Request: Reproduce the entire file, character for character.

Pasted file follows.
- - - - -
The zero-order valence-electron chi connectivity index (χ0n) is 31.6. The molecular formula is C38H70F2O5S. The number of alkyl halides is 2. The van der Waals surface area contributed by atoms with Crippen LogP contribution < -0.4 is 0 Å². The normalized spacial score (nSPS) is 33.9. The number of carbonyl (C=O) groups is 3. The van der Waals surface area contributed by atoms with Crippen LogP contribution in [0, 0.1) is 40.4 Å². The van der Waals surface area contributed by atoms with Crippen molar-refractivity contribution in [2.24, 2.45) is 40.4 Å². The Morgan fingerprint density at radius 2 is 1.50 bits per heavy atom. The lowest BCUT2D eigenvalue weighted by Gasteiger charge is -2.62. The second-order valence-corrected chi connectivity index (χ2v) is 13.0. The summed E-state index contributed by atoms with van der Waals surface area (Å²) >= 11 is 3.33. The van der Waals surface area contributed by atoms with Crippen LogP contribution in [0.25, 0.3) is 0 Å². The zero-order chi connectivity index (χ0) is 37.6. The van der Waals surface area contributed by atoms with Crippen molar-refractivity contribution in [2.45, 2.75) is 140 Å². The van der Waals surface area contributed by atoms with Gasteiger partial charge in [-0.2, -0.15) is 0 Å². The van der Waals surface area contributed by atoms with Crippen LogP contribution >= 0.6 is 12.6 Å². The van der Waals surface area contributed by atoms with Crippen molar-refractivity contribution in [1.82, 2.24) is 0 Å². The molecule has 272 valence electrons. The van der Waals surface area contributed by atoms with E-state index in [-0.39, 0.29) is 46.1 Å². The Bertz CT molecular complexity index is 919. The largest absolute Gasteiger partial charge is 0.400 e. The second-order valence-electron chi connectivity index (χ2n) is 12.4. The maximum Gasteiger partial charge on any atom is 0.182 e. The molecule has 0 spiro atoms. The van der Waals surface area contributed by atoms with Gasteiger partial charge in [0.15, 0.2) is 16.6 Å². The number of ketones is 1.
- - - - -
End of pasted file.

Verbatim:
The zero-order valence-electron chi connectivity index (χ0n) is 31.6. The molecular formula is C38H70F2O5S. The number of alkyl halides is 2. The van der Waals surface area contributed by atoms with Crippen LogP contribution < -0.4 is 0 Å². The normalized spacial score (nSPS) is 33.9. The number of carbonyl (C=O) groups is 3. The van der Waals surface area contributed by atoms with Crippen LogP contribution in [0, 0.1) is 40.4 Å². The van der Waals surface area contributed by atoms with Crippen molar-refractivity contribution in [2.24, 2.45) is 40.4 Å². The Morgan fingerprint density at radius 2 is 1.50 bits per heavy atom. The lowest BCUT2D eigenvalue weighted by Gasteiger charge is -2.62. The second-order valence-corrected chi connectivity index (χ2v) is 13.0. The summed E-state index contributed by atoms with van der Waals surface area (Å²) >= 11 is 3.33. The van der Waals surface area contributed by atoms with Crippen LogP contribution in [0.25, 0.3) is 0 Å². The zero-order chi connectivity index (χ0) is 37.6. The van der Waals surface area contributed by atoms with Crippen molar-refractivity contribution in [2.45, 2.75) is 140 Å². The van der Waals surface area contributed by atoms with Gasteiger partial charge in [-0.2, -0.15) is 0 Å². The van der Waals surface area contributed by atoms with Crippen LogP contribution >= 0.6 is 12.6 Å². The van der Waals surface area contributed by atoms with Crippen molar-refractivity contribution in [1.82, 2.24) is 0 Å². The molecule has 272 valence electrons. The van der Waals surface area contributed by atoms with E-state index in [-0.39, 0.29) is 46.1 Å². The Bertz CT molecular complexity index is 919. The largest absolute Gasteiger partial charge is 0.400 e. The second-order valence-electron chi connectivity index (χ2n) is 12.4. The maximum Gasteiger partial charge on any atom is 0.182 e. The molecule has 0 spiro atoms. The van der Waals surface area contributed by atoms with Gasteiger partial charge in [0.15, 0.2) is 16.6 Å². The number of ketones is 1.